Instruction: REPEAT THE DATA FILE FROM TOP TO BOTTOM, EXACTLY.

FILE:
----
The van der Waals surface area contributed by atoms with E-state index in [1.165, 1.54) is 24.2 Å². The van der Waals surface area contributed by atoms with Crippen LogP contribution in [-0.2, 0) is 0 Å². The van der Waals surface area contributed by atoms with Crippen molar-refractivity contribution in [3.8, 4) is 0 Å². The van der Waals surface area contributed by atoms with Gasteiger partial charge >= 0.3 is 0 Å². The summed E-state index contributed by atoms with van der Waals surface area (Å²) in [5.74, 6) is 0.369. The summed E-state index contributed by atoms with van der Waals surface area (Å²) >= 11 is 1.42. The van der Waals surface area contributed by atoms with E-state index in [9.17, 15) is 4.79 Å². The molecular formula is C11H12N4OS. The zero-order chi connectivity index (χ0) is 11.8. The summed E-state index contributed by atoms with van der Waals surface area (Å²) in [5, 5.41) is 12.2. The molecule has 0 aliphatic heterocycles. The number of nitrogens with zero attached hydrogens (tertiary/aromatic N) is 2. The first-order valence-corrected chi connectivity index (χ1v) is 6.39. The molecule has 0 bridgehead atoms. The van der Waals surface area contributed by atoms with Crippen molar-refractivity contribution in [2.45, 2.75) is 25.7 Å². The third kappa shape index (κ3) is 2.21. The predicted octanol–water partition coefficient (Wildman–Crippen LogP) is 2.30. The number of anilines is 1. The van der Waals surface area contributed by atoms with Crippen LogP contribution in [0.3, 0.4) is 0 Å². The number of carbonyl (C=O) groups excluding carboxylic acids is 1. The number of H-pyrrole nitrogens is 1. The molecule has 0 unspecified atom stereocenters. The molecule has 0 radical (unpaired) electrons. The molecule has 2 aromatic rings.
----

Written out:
The van der Waals surface area contributed by atoms with E-state index in [1.165, 1.54) is 24.2 Å². The van der Waals surface area contributed by atoms with Crippen LogP contribution in [-0.2, 0) is 0 Å². The van der Waals surface area contributed by atoms with Crippen molar-refractivity contribution in [3.8, 4) is 0 Å². The van der Waals surface area contributed by atoms with Gasteiger partial charge >= 0.3 is 0 Å². The summed E-state index contributed by atoms with van der Waals surface area (Å²) in [5.74, 6) is 0.369. The summed E-state index contributed by atoms with van der Waals surface area (Å²) >= 11 is 1.42. The van der Waals surface area contributed by atoms with E-state index in [9.17, 15) is 4.79 Å². The molecular formula is C11H12N4OS. The zero-order chi connectivity index (χ0) is 11.8. The summed E-state index contributed by atoms with van der Waals surface area (Å²) in [5, 5.41) is 12.2. The molecule has 0 aliphatic heterocycles. The number of nitrogens with zero attached hydrogens (tertiary/aromatic N) is 2. The first-order valence-corrected chi connectivity index (χ1v) is 6.39. The molecule has 0 bridgehead atoms. The van der Waals surface area contributed by atoms with Crippen molar-refractivity contribution in [2.45, 2.75) is 25.7 Å². The third kappa shape index (κ3) is 2.21. The predicted octanol–water partition coefficient (Wildman–Crippen LogP) is 2.30. The number of anilines is 1. The van der Waals surface area contributed by atoms with Crippen LogP contribution in [0.3, 0.4) is 0 Å². The number of carbonyl (C=O) groups excluding carboxylic acids is 1. The number of H-pyrrole nitrogens is 1. The molecule has 0 unspecified atom stereocenters. The molecule has 0 radical (unpaired) electrons. The molecule has 2 aromatic rings.